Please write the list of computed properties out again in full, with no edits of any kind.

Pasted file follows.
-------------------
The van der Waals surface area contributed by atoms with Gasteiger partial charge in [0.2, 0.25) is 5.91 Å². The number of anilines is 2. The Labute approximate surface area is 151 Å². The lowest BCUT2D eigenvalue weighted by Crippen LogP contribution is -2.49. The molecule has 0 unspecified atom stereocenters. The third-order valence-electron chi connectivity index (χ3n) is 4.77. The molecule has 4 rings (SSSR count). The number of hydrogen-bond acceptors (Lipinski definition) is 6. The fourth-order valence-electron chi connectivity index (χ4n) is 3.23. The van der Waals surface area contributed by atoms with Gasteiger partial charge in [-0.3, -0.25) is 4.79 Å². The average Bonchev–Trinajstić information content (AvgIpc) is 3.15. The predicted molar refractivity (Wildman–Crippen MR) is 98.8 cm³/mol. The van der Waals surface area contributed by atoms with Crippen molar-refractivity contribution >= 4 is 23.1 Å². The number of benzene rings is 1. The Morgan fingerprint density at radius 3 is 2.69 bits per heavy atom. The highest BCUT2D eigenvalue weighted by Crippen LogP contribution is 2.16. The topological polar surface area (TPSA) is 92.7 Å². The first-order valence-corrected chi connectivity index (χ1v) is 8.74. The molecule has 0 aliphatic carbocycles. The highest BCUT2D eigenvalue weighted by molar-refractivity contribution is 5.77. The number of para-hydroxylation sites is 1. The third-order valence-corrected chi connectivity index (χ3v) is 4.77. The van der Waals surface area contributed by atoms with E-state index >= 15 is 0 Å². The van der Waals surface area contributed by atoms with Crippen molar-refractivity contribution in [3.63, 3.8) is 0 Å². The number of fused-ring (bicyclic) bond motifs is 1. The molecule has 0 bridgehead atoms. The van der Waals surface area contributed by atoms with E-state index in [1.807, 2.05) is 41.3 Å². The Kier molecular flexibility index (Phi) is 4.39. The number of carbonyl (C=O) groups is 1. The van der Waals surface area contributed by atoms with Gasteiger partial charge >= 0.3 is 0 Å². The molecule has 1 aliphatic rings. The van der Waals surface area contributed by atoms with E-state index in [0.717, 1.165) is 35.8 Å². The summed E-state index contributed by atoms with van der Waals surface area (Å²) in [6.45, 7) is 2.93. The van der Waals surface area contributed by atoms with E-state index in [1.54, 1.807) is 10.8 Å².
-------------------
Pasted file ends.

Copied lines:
The van der Waals surface area contributed by atoms with Gasteiger partial charge in [0.2, 0.25) is 5.91 Å². The number of anilines is 2. The Labute approximate surface area is 151 Å². The lowest BCUT2D eigenvalue weighted by Crippen LogP contribution is -2.49. The molecule has 0 unspecified atom stereocenters. The third-order valence-electron chi connectivity index (χ3n) is 4.77. The molecule has 4 rings (SSSR count). The number of hydrogen-bond acceptors (Lipinski definition) is 6. The fourth-order valence-electron chi connectivity index (χ4n) is 3.23. The van der Waals surface area contributed by atoms with Gasteiger partial charge in [-0.3, -0.25) is 4.79 Å². The average Bonchev–Trinajstić information content (AvgIpc) is 3.15. The predicted molar refractivity (Wildman–Crippen MR) is 98.8 cm³/mol. The van der Waals surface area contributed by atoms with Crippen molar-refractivity contribution >= 4 is 23.1 Å². The number of benzene rings is 1. The Morgan fingerprint density at radius 3 is 2.69 bits per heavy atom. The highest BCUT2D eigenvalue weighted by Crippen LogP contribution is 2.16. The topological polar surface area (TPSA) is 92.7 Å². The first-order valence-corrected chi connectivity index (χ1v) is 8.74. The molecule has 0 aliphatic carbocycles. The highest BCUT2D eigenvalue weighted by molar-refractivity contribution is 5.77. The number of para-hydroxylation sites is 1. The third-order valence-corrected chi connectivity index (χ3v) is 4.77. The van der Waals surface area contributed by atoms with E-state index >= 15 is 0 Å². The van der Waals surface area contributed by atoms with Crippen molar-refractivity contribution in [3.63, 3.8) is 0 Å². The number of fused-ring (bicyclic) bond motifs is 1. The molecule has 0 bridgehead atoms. The van der Waals surface area contributed by atoms with E-state index in [1.807, 2.05) is 41.3 Å². The Kier molecular flexibility index (Phi) is 4.39. The number of carbonyl (C=O) groups is 1. The van der Waals surface area contributed by atoms with Gasteiger partial charge >= 0.3 is 0 Å². The molecule has 1 aliphatic rings. The van der Waals surface area contributed by atoms with E-state index in [0.717, 1.165) is 35.8 Å². The summed E-state index contributed by atoms with van der Waals surface area (Å²) in [6.45, 7) is 2.93. The van der Waals surface area contributed by atoms with E-state index in [1.54, 1.807) is 10.8 Å².